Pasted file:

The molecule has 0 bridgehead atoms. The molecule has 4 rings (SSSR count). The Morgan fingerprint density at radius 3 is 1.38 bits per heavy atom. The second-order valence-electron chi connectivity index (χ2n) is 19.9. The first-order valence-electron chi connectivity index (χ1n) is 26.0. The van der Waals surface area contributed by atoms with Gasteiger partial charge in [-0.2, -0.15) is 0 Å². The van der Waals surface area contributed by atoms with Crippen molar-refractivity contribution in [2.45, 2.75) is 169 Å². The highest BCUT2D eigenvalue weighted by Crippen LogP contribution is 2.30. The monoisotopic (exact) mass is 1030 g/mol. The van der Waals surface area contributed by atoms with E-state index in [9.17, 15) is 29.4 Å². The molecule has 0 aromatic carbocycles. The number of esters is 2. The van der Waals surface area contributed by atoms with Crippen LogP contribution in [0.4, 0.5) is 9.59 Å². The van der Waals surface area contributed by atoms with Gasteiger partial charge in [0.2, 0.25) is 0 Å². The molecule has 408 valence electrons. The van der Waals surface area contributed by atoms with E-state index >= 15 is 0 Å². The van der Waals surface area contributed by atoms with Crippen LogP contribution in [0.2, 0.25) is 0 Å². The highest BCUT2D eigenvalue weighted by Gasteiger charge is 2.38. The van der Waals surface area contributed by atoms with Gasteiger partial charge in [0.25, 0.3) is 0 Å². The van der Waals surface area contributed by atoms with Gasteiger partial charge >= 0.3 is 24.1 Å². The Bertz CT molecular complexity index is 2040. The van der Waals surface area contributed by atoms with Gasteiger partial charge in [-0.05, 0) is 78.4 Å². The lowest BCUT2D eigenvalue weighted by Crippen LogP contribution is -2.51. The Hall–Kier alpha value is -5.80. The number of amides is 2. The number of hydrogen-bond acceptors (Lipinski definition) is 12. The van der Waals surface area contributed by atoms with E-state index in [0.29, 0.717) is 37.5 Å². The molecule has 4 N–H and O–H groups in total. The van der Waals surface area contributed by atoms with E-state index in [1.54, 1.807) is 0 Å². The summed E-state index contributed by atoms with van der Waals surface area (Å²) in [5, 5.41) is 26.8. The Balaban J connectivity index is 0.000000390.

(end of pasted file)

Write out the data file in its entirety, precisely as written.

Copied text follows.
The molecule has 0 bridgehead atoms. The molecule has 4 rings (SSSR count). The Morgan fingerprint density at radius 3 is 1.38 bits per heavy atom. The second-order valence-electron chi connectivity index (χ2n) is 19.9. The first-order valence-electron chi connectivity index (χ1n) is 26.0. The van der Waals surface area contributed by atoms with Gasteiger partial charge in [-0.2, -0.15) is 0 Å². The van der Waals surface area contributed by atoms with Crippen molar-refractivity contribution in [2.45, 2.75) is 169 Å². The highest BCUT2D eigenvalue weighted by Crippen LogP contribution is 2.30. The monoisotopic (exact) mass is 1030 g/mol. The van der Waals surface area contributed by atoms with E-state index in [9.17, 15) is 29.4 Å². The molecule has 0 aromatic carbocycles. The number of esters is 2. The van der Waals surface area contributed by atoms with Crippen LogP contribution in [0.4, 0.5) is 9.59 Å². The van der Waals surface area contributed by atoms with Gasteiger partial charge in [0.2, 0.25) is 0 Å². The molecule has 408 valence electrons. The van der Waals surface area contributed by atoms with E-state index >= 15 is 0 Å². The van der Waals surface area contributed by atoms with Crippen LogP contribution in [0.2, 0.25) is 0 Å². The highest BCUT2D eigenvalue weighted by Gasteiger charge is 2.38. The van der Waals surface area contributed by atoms with Gasteiger partial charge in [0.25, 0.3) is 0 Å². The van der Waals surface area contributed by atoms with Gasteiger partial charge >= 0.3 is 24.1 Å². The Bertz CT molecular complexity index is 2040. The van der Waals surface area contributed by atoms with Gasteiger partial charge in [-0.05, 0) is 78.4 Å². The lowest BCUT2D eigenvalue weighted by Crippen LogP contribution is -2.51. The Hall–Kier alpha value is -5.80. The number of amides is 2. The number of hydrogen-bond acceptors (Lipinski definition) is 12. The van der Waals surface area contributed by atoms with E-state index in [0.29, 0.717) is 37.5 Å². The molecule has 4 N–H and O–H groups in total. The van der Waals surface area contributed by atoms with E-state index in [1.54, 1.807) is 0 Å². The summed E-state index contributed by atoms with van der Waals surface area (Å²) in [5, 5.41) is 26.8. The Balaban J connectivity index is 0.000000390.